ETHICS, COMPUTING, AND AI: PERSPECTIVES FROM MIT
A Dream of Computing | D. Fox Harrell
D. Fox Harrell; photo by Bryce Vickmark, MIT News
"We must be vigilant stewards of the future of computing at MIT. We must reimagine our shared dreams for computing technologies as ones where their potential social and cultural impacts are considered intrinsic to the engineering practices of inventing them."
— D. Fox Harrell, Professor of Digital Media and Artificial Intelligence
D. Fox Harrell, is professor of digital media and artificial intelligence in the Comparative Media Studies program and in the Computer Science and Artificial Intelligence Laboratory at MIT. He is also the director of the MIT Center for Advanced Virtuality, which pioneers innovation in extended reality (XR), videogames, social media, and other new forms of technology that use computing to construct imaginative experiences atop the physical world. He is the author of Phantasmal Media: An Approach to Imagination, Computation, and Expression (MIT Press, 2013).
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Q: What is the scope of computing, and what social and ethical challenges do you see emerging as computing has an accelerating role in shaping human culture?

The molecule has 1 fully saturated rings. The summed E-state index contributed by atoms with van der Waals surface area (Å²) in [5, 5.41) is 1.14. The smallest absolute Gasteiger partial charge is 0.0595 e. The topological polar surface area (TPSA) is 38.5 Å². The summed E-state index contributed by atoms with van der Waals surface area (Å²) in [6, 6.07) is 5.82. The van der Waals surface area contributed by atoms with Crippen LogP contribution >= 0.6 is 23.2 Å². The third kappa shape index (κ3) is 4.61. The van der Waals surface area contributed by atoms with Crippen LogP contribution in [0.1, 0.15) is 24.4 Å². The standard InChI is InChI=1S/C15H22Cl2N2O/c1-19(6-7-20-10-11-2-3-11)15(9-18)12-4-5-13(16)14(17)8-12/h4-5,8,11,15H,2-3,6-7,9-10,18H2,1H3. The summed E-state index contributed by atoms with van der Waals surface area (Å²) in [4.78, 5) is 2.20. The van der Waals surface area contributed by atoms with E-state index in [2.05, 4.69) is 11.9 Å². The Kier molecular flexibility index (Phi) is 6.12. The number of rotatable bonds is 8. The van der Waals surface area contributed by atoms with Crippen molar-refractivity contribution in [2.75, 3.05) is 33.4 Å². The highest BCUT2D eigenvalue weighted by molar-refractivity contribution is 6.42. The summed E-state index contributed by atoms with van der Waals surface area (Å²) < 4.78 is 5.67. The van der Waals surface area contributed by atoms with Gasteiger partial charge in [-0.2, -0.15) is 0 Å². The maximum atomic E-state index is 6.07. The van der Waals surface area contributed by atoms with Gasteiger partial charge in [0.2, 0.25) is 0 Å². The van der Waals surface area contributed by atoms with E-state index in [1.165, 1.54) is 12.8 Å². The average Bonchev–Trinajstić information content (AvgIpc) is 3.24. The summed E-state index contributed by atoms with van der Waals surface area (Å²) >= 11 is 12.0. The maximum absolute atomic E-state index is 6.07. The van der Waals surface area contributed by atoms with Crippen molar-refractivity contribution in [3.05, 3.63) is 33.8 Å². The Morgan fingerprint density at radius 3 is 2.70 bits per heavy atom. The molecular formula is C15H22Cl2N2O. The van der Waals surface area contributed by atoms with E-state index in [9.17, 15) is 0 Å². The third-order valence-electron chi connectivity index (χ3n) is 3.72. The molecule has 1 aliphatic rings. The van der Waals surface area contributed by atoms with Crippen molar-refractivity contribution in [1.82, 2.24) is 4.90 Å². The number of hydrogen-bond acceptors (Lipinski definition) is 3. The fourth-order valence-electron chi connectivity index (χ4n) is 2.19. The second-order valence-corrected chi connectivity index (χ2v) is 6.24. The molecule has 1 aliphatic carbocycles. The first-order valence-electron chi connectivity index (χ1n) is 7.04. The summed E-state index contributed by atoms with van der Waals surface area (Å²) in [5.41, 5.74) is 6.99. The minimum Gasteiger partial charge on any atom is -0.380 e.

The many-faceted academic discipline of computer science has provided us with powerful ways to describe, specify, and understand the limits of processes and data. Computing, a more encompassing concept, is an area of study and practice addressing the broader milieu of the computer. Because computing is now so pervasive, there are numerous perspectives on what computing is: for instance, some people focus on theoretical underpinnings, others on implementation, others still on social or environmental impacts. These perspectives are unified by shared characteristics, including some less commonly noted: computing can involve great beauty and creativity.
Computing often enforces a kind of crystalline beauty because of its precision. Yet, the beauty of computing can also exhibit the imperfection, entropy, and ambiguity of the physical world: Software may contain flaws, and hardware invariably degrades. Computing also involves creativity, in part because it involves choices about how to express procedures and data: for instance, prioritizing efficiency or impact on societal challenges.
It is particularly valuable to reflect upon the nature of computing now because we are on the cusp of the formation of a College of Computing at MIT, the grandest restructuring of the Institute in decades. At MIT, computing has had impacts that cut across all five schools and our many departments, labs, and centers, each with numerous stakeholders who view computing differently. In practice, therefore, computing is defined in different ways by different ecologies of people, practices, and even artifacts.
Defining what computing is depends on an ecology of people, machines, artifacts, and discourse. Figure credit: Jichen Zhu, from: Phantasmal Media: An Approach to Imagination, Computation, and Expression, D. Fox Harrell (MIT Press, 2013).